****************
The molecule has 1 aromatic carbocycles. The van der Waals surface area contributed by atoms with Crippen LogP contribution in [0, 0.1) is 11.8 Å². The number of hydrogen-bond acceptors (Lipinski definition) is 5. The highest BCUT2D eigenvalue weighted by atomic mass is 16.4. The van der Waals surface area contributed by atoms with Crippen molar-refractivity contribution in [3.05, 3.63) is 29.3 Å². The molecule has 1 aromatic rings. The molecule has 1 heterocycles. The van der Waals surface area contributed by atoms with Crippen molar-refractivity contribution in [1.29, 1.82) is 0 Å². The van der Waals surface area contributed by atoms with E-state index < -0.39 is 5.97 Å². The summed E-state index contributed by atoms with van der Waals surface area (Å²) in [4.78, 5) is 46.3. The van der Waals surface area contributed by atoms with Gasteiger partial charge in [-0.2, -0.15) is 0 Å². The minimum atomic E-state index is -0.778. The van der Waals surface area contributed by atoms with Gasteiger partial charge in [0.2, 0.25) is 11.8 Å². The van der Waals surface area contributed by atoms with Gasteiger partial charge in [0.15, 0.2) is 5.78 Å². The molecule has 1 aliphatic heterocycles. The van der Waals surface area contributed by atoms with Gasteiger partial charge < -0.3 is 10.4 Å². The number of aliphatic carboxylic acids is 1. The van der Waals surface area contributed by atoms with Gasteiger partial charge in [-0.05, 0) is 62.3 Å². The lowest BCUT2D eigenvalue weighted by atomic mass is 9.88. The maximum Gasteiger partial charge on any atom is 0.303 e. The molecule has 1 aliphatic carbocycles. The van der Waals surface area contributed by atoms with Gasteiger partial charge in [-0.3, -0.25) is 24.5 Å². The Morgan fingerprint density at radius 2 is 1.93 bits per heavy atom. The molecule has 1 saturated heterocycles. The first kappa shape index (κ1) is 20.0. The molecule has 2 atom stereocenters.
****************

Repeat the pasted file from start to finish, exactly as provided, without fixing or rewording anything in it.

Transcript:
The molecule has 1 aromatic carbocycles. The van der Waals surface area contributed by atoms with Crippen LogP contribution in [0, 0.1) is 11.8 Å². The number of hydrogen-bond acceptors (Lipinski definition) is 5. The highest BCUT2D eigenvalue weighted by atomic mass is 16.4. The van der Waals surface area contributed by atoms with Crippen molar-refractivity contribution in [3.05, 3.63) is 29.3 Å². The molecule has 1 aromatic rings. The molecule has 1 heterocycles. The van der Waals surface area contributed by atoms with Crippen molar-refractivity contribution in [1.29, 1.82) is 0 Å². The van der Waals surface area contributed by atoms with E-state index < -0.39 is 5.97 Å². The summed E-state index contributed by atoms with van der Waals surface area (Å²) in [4.78, 5) is 46.3. The van der Waals surface area contributed by atoms with Gasteiger partial charge in [-0.2, -0.15) is 0 Å². The minimum atomic E-state index is -0.778. The van der Waals surface area contributed by atoms with Gasteiger partial charge in [0.2, 0.25) is 11.8 Å². The van der Waals surface area contributed by atoms with Gasteiger partial charge in [0.15, 0.2) is 5.78 Å². The molecule has 1 aliphatic heterocycles. The van der Waals surface area contributed by atoms with Gasteiger partial charge < -0.3 is 10.4 Å². The number of aliphatic carboxylic acids is 1. The van der Waals surface area contributed by atoms with Gasteiger partial charge in [-0.05, 0) is 62.3 Å². The lowest BCUT2D eigenvalue weighted by atomic mass is 9.88. The maximum Gasteiger partial charge on any atom is 0.303 e. The molecule has 1 aliphatic carbocycles. The van der Waals surface area contributed by atoms with Gasteiger partial charge in [-0.3, -0.25) is 24.5 Å². The Morgan fingerprint density at radius 2 is 1.93 bits per heavy atom. The molecule has 1 saturated heterocycles. The first kappa shape index (κ1) is 20.0. The molecule has 2 atom stereocenters.